Lowry talk at Concord City Auditorium the hottest ticket in town
To understand why tickets to today’s talk with author Lois Lowry in Concord are a hot commodity, look no further than Anne Beaupre.
Beaupre, of Manchester, credits Lowry’s The Giver with changing her young son’s attitude toward books. Beaupre and her son, Luke Barreto, will be in attendance today when the New Hampshire Humanities Council hosts the free event at the Concord City Auditorium.
“It changed his view of reading,” Beaupre said. “I think Lois Lowry speaks to young adults, not at them. She trusts they can handle it.”
With the show sold out and ticket requests rolling in, the humanities council issued an emergency notice this week asking people to return tickets they weren’t going to use. Almost all 854 tickets were gobbled up in the days after the show was announced, and the waiting list at one point had more than 150 people on it.
Between 40 and 50 tickets were returned yesterday, said Anne Coughlin, director of marketing for the humanities council.
“We sent a couple really clear reminders this week saying that some people are being turned away from this event,” Coughlin said. To inquire about tickets today, visit the humanities council website or visit the Concord City Auditorium box office before the scheduled 2 p.m. start. “Due to some cancellations, some seats have opened. Unless a crazy deluge of people showed up, we would have tickets,” Coughlin said.
Beaupre, who heard only recently about the talk, had been on the waiting list until a few days ago. “I didn’t think we’d be able to go, but we are, and my son is thrilled,” Beaupre said.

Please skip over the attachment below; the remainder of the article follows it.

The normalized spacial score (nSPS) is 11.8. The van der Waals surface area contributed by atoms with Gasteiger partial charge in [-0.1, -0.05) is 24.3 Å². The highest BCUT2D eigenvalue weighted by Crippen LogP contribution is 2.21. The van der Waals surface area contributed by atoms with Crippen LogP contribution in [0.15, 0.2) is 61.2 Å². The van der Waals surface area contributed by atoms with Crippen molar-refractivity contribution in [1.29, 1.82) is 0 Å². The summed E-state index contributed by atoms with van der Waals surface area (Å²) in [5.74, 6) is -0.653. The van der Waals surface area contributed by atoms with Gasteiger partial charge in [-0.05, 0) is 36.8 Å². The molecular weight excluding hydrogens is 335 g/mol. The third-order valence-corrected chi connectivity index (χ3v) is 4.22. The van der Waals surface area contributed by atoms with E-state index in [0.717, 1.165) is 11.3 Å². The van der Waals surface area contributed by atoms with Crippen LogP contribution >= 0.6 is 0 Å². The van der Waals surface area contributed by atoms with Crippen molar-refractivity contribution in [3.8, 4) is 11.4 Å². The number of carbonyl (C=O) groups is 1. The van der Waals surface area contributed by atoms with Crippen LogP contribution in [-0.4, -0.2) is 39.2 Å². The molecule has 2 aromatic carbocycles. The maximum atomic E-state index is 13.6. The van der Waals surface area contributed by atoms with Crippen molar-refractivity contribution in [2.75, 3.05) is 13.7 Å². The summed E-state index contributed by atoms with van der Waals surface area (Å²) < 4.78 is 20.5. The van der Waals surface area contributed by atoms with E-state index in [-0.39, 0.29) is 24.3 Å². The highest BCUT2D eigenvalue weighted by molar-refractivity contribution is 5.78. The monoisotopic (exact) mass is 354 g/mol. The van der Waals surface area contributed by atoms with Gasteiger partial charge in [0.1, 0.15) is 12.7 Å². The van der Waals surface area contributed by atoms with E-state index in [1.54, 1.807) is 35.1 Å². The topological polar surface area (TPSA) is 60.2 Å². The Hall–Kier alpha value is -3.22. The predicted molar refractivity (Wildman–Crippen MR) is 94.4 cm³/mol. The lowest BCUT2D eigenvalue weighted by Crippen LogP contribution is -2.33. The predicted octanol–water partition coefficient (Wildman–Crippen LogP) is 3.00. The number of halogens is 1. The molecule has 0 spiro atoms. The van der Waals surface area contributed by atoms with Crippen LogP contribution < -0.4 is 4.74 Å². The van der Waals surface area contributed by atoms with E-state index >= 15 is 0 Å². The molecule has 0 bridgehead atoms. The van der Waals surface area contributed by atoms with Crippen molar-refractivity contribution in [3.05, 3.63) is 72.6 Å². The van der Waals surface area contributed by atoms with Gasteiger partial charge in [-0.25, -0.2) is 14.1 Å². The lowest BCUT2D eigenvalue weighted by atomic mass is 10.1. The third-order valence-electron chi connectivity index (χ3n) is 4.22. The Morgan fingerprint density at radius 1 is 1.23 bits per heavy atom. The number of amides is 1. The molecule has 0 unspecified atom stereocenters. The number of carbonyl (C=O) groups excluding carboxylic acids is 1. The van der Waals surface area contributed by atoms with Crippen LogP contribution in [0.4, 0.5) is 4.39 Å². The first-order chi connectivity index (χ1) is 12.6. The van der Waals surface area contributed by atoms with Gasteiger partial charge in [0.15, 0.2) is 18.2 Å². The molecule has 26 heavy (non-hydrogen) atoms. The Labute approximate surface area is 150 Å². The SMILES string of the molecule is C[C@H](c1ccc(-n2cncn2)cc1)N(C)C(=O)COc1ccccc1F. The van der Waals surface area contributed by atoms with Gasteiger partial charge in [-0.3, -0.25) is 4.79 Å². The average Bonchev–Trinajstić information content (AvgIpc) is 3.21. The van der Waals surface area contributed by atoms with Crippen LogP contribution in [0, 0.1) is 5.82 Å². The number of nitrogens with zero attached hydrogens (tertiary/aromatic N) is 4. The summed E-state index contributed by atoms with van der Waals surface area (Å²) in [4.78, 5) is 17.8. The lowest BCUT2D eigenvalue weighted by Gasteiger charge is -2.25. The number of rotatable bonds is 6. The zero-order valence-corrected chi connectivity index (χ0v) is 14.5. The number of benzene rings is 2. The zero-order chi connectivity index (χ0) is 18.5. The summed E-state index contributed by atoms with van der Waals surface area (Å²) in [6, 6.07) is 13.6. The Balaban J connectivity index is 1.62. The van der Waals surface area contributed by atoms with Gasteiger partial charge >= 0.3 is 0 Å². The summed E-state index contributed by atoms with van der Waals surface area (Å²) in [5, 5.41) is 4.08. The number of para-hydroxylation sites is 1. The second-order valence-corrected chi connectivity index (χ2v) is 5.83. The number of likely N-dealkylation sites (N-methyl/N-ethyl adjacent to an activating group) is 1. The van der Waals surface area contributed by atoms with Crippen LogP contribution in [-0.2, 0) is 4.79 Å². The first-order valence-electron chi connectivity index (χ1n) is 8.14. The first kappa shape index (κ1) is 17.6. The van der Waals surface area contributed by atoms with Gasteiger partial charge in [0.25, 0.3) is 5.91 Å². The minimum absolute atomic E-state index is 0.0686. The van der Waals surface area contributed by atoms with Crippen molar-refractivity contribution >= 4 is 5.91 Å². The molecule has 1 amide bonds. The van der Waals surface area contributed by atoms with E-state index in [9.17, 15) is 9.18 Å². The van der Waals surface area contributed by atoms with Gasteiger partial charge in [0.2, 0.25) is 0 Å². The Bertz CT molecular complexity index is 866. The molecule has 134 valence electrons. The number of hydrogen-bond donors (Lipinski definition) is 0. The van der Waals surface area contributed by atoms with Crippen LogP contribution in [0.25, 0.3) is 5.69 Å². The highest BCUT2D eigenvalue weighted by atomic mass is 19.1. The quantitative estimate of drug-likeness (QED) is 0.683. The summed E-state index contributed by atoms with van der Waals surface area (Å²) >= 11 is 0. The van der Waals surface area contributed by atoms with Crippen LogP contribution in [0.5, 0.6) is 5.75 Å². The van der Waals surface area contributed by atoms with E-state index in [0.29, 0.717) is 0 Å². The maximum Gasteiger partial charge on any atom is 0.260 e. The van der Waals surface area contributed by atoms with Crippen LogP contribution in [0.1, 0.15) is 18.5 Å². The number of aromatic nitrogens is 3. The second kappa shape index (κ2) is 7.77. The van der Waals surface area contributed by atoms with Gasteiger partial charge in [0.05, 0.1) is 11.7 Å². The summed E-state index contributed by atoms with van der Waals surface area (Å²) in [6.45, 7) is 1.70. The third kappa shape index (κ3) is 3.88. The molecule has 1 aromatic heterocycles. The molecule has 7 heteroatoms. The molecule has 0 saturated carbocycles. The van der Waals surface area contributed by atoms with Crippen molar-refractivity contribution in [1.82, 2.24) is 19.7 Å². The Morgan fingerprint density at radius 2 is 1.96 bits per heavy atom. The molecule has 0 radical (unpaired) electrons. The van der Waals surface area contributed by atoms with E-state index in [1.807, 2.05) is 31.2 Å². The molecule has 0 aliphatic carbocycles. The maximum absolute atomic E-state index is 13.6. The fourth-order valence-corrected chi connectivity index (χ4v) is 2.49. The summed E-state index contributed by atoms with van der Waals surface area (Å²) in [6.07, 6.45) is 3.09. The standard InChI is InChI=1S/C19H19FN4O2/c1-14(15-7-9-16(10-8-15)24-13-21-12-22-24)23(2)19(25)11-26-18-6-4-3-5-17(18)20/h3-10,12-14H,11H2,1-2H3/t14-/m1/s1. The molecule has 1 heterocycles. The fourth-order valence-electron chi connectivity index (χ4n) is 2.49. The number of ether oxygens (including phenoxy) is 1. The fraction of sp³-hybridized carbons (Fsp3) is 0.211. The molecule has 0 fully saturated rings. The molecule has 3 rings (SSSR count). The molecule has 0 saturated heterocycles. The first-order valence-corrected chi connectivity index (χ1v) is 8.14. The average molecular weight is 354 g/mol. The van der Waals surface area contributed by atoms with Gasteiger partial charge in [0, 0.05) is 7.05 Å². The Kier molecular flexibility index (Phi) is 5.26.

Luke did a book report on The Giver last year. This year, in seventh grade, he is re-reading Lowry’s most popular novel.
The story’s main character, Jonas, is named as the Receiver of Memory in Lowry’s dystopian society. With the respected designation comes loneliness, as Jonas adjusts to life as the holder of society’s collective memory.
“He said, ‘Mom, I didn’t realize this book is so big.’ He’s looking at it differently than he was a year ago,” Beaupre said.
“We’ve seen many generations of readers – and every few years there’s a new generation – share this book with the next generation as they would something sacred, something to be savored,” Michael Hermann, owner of Gibson’s Bookstore, said in an email. “The book has a lot of staying power. Not every writer has this kind of success. Most don’t. And Lois Lowry has written so many great books.”
The 1993 book earned Lowry her second prestigious Newbery Medal. She won the first award in 1990 for Number the Stars, which recounts the story of a Danish gentile who risks her life to protect and evacuate Jewish people from Denmark during World War II.
Lowry is expected to talk about her work, answer audience questions and sign copies of The Giver for sale by Gibson’s. She might also discuss her recent trip to South Africa, where a major motion picture adaptation of The Giver was filmed, starring Meryl Streep, Jeff Bridges and Taylor Swift.
The capacity crowd means Lowry can sign a maximum of three books, Coughlin said.
Also in attendance today will be students in the humanities council’s Connections program, a book discussion group for new Americans and non-native speakers. Through the use of children’s literature, the program promotes English language skills, promotes a culture of reading and nurtures conversation while readers contribute their own ideas and stories. Connections students have been reading and discussing Lowry’s books in preparation for the event.
“I really think The Giver resonates deeply for some people. They really want to meet the person who wrote this book,” Coughlin said. “I think it’s very much a book people share with the people they love.”
Lowry’s appearance is sponsored by the New Hampshire Humanities Council’s Connections adult literacy program and was made possible with underwriting support from Parker Education, The Rowley Agency and The Works Bakery Cafe.
(Iain Wilson can be reached at 369-3313 or email@example.com.)